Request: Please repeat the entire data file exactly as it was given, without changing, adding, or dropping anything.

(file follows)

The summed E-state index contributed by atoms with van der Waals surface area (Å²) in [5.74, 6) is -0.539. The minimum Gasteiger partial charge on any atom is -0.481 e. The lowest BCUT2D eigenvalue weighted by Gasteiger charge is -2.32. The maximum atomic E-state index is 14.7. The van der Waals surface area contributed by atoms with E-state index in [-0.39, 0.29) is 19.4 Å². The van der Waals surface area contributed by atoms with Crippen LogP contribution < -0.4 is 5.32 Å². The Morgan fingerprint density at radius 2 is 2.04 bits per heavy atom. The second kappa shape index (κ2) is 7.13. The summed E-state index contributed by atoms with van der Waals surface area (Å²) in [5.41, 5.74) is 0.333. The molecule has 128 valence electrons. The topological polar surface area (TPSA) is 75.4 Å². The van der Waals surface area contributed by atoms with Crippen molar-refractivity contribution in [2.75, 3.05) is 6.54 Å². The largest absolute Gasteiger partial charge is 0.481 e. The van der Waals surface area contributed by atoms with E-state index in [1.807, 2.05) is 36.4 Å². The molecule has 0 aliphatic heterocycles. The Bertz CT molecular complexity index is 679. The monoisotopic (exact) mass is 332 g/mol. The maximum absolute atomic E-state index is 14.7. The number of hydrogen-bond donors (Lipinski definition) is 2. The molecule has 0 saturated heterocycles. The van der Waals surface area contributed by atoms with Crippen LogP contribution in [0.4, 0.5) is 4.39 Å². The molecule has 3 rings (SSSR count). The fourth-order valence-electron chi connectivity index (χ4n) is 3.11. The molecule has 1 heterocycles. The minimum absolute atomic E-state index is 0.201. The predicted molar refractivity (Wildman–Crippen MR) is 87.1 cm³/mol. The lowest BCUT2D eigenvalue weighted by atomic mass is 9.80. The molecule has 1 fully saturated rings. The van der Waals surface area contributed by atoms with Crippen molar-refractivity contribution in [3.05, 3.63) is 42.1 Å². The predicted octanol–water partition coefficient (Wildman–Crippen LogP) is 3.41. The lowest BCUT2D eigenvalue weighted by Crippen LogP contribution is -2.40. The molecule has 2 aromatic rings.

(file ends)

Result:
The summed E-state index contributed by atoms with van der Waals surface area (Å²) in [5.74, 6) is -0.539. The minimum Gasteiger partial charge on any atom is -0.481 e. The lowest BCUT2D eigenvalue weighted by Gasteiger charge is -2.32. The maximum atomic E-state index is 14.7. The van der Waals surface area contributed by atoms with E-state index in [-0.39, 0.29) is 19.4 Å². The van der Waals surface area contributed by atoms with Crippen LogP contribution < -0.4 is 5.32 Å². The Morgan fingerprint density at radius 2 is 2.04 bits per heavy atom. The second kappa shape index (κ2) is 7.13. The summed E-state index contributed by atoms with van der Waals surface area (Å²) in [5.41, 5.74) is 0.333. The molecule has 128 valence electrons. The topological polar surface area (TPSA) is 75.4 Å². The van der Waals surface area contributed by atoms with Crippen molar-refractivity contribution in [2.75, 3.05) is 6.54 Å². The largest absolute Gasteiger partial charge is 0.481 e. The van der Waals surface area contributed by atoms with E-state index in [1.807, 2.05) is 36.4 Å². The molecule has 0 aliphatic heterocycles. The Bertz CT molecular complexity index is 679. The monoisotopic (exact) mass is 332 g/mol. The maximum absolute atomic E-state index is 14.7. The number of hydrogen-bond donors (Lipinski definition) is 2. The molecule has 0 saturated heterocycles. The van der Waals surface area contributed by atoms with Crippen LogP contribution in [0.4, 0.5) is 4.39 Å². The molecule has 3 rings (SSSR count). The fourth-order valence-electron chi connectivity index (χ4n) is 3.11. The molecule has 1 heterocycles. The minimum absolute atomic E-state index is 0.201. The predicted molar refractivity (Wildman–Crippen MR) is 87.1 cm³/mol. The lowest BCUT2D eigenvalue weighted by atomic mass is 9.80. The molecule has 1 fully saturated rings. The van der Waals surface area contributed by atoms with Crippen molar-refractivity contribution in [3.05, 3.63) is 42.1 Å². The predicted octanol–water partition coefficient (Wildman–Crippen LogP) is 3.41. The lowest BCUT2D eigenvalue weighted by Crippen LogP contribution is -2.40. The molecule has 2 aromatic rings.